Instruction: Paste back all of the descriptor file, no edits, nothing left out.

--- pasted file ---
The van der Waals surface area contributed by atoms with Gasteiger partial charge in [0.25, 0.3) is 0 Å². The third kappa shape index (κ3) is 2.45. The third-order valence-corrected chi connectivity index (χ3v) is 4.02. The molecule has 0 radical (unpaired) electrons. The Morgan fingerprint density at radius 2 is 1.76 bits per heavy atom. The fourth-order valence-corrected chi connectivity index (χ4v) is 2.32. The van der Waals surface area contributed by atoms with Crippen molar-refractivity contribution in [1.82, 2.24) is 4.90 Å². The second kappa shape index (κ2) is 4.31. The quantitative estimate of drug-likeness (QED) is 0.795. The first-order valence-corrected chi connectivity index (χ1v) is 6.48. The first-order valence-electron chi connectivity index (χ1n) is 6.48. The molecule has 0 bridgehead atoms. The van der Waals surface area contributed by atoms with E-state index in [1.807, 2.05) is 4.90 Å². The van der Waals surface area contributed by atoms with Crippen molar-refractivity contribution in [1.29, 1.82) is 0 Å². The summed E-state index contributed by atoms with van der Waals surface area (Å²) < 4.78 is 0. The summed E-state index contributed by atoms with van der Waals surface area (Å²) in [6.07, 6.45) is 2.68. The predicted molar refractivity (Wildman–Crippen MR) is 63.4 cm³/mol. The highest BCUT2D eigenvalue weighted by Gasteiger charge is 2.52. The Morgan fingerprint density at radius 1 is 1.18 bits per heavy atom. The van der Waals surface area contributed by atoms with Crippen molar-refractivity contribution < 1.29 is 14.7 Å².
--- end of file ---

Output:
The van der Waals surface area contributed by atoms with Gasteiger partial charge in [0.25, 0.3) is 0 Å². The third kappa shape index (κ3) is 2.45. The third-order valence-corrected chi connectivity index (χ3v) is 4.02. The molecule has 0 radical (unpaired) electrons. The Morgan fingerprint density at radius 2 is 1.76 bits per heavy atom. The fourth-order valence-corrected chi connectivity index (χ4v) is 2.32. The van der Waals surface area contributed by atoms with Crippen molar-refractivity contribution in [1.82, 2.24) is 4.90 Å². The second kappa shape index (κ2) is 4.31. The quantitative estimate of drug-likeness (QED) is 0.795. The first-order valence-corrected chi connectivity index (χ1v) is 6.48. The first-order valence-electron chi connectivity index (χ1n) is 6.48. The molecule has 0 bridgehead atoms. The van der Waals surface area contributed by atoms with E-state index in [1.807, 2.05) is 4.90 Å². The van der Waals surface area contributed by atoms with Crippen molar-refractivity contribution in [1.29, 1.82) is 0 Å². The summed E-state index contributed by atoms with van der Waals surface area (Å²) < 4.78 is 0. The summed E-state index contributed by atoms with van der Waals surface area (Å²) in [6.07, 6.45) is 2.68. The predicted molar refractivity (Wildman–Crippen MR) is 63.4 cm³/mol. The highest BCUT2D eigenvalue weighted by Gasteiger charge is 2.52. The Morgan fingerprint density at radius 1 is 1.18 bits per heavy atom. The van der Waals surface area contributed by atoms with Crippen molar-refractivity contribution < 1.29 is 14.7 Å².